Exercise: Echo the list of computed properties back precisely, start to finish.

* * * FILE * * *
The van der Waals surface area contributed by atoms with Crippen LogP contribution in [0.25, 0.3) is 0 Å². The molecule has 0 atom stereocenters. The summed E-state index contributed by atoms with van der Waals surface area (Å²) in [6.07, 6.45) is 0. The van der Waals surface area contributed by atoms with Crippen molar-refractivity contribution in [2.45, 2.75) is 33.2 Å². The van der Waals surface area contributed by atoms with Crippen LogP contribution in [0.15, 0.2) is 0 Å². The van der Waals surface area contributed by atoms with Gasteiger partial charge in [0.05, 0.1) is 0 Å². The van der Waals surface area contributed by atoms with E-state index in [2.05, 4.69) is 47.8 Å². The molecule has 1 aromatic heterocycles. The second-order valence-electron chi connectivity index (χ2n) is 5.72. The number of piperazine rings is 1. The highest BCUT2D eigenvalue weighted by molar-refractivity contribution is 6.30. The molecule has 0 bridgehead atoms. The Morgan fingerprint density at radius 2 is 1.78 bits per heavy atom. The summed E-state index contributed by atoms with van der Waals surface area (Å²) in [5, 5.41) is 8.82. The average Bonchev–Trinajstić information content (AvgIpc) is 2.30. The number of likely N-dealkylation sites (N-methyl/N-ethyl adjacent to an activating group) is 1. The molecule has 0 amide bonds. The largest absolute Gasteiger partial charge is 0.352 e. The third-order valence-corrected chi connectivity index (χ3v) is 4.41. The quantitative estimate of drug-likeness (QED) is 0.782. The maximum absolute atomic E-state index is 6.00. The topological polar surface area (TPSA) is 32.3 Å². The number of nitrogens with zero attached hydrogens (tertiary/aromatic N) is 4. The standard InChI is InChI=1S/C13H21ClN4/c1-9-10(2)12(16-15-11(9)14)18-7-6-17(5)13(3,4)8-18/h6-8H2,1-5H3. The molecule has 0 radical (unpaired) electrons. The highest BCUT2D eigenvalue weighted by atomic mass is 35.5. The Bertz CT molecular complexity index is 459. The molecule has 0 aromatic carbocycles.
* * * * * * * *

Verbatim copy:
The van der Waals surface area contributed by atoms with Crippen LogP contribution in [0.25, 0.3) is 0 Å². The molecule has 0 atom stereocenters. The summed E-state index contributed by atoms with van der Waals surface area (Å²) in [6.07, 6.45) is 0. The van der Waals surface area contributed by atoms with Crippen molar-refractivity contribution in [2.45, 2.75) is 33.2 Å². The van der Waals surface area contributed by atoms with Crippen LogP contribution in [0.15, 0.2) is 0 Å². The van der Waals surface area contributed by atoms with Gasteiger partial charge in [0.05, 0.1) is 0 Å². The van der Waals surface area contributed by atoms with E-state index in [2.05, 4.69) is 47.8 Å². The molecule has 1 aromatic heterocycles. The second-order valence-electron chi connectivity index (χ2n) is 5.72. The number of piperazine rings is 1. The highest BCUT2D eigenvalue weighted by molar-refractivity contribution is 6.30. The molecule has 0 bridgehead atoms. The Morgan fingerprint density at radius 2 is 1.78 bits per heavy atom. The summed E-state index contributed by atoms with van der Waals surface area (Å²) in [5, 5.41) is 8.82. The average Bonchev–Trinajstić information content (AvgIpc) is 2.30. The number of likely N-dealkylation sites (N-methyl/N-ethyl adjacent to an activating group) is 1. The molecule has 0 amide bonds. The largest absolute Gasteiger partial charge is 0.352 e. The third-order valence-corrected chi connectivity index (χ3v) is 4.41. The quantitative estimate of drug-likeness (QED) is 0.782. The maximum absolute atomic E-state index is 6.00. The topological polar surface area (TPSA) is 32.3 Å². The number of nitrogens with zero attached hydrogens (tertiary/aromatic N) is 4. The standard InChI is InChI=1S/C13H21ClN4/c1-9-10(2)12(16-15-11(9)14)18-7-6-17(5)13(3,4)8-18/h6-8H2,1-5H3. The molecule has 0 radical (unpaired) electrons. The highest BCUT2D eigenvalue weighted by atomic mass is 35.5. The Bertz CT molecular complexity index is 459. The molecule has 0 aromatic carbocycles.